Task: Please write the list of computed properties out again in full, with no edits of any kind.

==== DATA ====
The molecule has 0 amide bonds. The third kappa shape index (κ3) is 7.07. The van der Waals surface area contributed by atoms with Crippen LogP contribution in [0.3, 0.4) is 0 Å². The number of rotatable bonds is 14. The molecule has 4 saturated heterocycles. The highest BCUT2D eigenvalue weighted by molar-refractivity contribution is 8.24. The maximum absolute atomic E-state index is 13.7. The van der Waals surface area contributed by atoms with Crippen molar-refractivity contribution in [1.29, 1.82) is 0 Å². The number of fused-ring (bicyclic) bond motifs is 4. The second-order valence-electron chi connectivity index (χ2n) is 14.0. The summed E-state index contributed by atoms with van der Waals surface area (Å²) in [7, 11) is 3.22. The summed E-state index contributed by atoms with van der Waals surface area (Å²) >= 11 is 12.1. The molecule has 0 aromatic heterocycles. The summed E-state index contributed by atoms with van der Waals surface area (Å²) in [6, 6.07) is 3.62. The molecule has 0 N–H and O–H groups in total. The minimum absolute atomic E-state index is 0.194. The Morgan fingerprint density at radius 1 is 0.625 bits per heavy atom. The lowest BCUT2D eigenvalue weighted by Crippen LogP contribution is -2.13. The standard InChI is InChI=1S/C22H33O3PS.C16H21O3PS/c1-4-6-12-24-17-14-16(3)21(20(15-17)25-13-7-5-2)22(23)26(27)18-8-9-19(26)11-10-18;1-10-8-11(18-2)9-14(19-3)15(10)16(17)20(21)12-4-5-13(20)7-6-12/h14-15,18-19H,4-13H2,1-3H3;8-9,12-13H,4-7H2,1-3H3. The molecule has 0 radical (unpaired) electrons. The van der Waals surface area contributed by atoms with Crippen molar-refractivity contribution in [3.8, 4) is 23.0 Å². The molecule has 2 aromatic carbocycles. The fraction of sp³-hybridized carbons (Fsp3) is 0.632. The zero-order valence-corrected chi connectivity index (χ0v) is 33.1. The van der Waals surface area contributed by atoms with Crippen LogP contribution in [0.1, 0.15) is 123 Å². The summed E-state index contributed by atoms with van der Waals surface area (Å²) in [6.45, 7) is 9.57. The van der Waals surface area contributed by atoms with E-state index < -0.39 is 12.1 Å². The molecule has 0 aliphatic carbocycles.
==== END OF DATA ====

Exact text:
The molecule has 0 amide bonds. The third kappa shape index (κ3) is 7.07. The van der Waals surface area contributed by atoms with Crippen LogP contribution in [0.3, 0.4) is 0 Å². The number of rotatable bonds is 14. The molecule has 4 saturated heterocycles. The highest BCUT2D eigenvalue weighted by molar-refractivity contribution is 8.24. The maximum absolute atomic E-state index is 13.7. The van der Waals surface area contributed by atoms with Crippen molar-refractivity contribution in [1.29, 1.82) is 0 Å². The number of fused-ring (bicyclic) bond motifs is 4. The second-order valence-electron chi connectivity index (χ2n) is 14.0. The summed E-state index contributed by atoms with van der Waals surface area (Å²) in [7, 11) is 3.22. The summed E-state index contributed by atoms with van der Waals surface area (Å²) >= 11 is 12.1. The molecule has 0 aromatic heterocycles. The summed E-state index contributed by atoms with van der Waals surface area (Å²) in [6, 6.07) is 3.62. The molecule has 0 N–H and O–H groups in total. The minimum absolute atomic E-state index is 0.194. The Morgan fingerprint density at radius 1 is 0.625 bits per heavy atom. The lowest BCUT2D eigenvalue weighted by Crippen LogP contribution is -2.13. The standard InChI is InChI=1S/C22H33O3PS.C16H21O3PS/c1-4-6-12-24-17-14-16(3)21(20(15-17)25-13-7-5-2)22(23)26(27)18-8-9-19(26)11-10-18;1-10-8-11(18-2)9-14(19-3)15(10)16(17)20(21)12-4-5-13(20)7-6-12/h14-15,18-19H,4-13H2,1-3H3;8-9,12-13H,4-7H2,1-3H3. The molecule has 0 radical (unpaired) electrons. The van der Waals surface area contributed by atoms with Crippen molar-refractivity contribution in [3.8, 4) is 23.0 Å². The molecule has 2 aromatic carbocycles. The fraction of sp³-hybridized carbons (Fsp3) is 0.632. The zero-order valence-corrected chi connectivity index (χ0v) is 33.1. The van der Waals surface area contributed by atoms with Crippen LogP contribution in [0.1, 0.15) is 123 Å². The summed E-state index contributed by atoms with van der Waals surface area (Å²) in [6.45, 7) is 9.57. The van der Waals surface area contributed by atoms with E-state index < -0.39 is 12.1 Å². The molecule has 0 aliphatic carbocycles.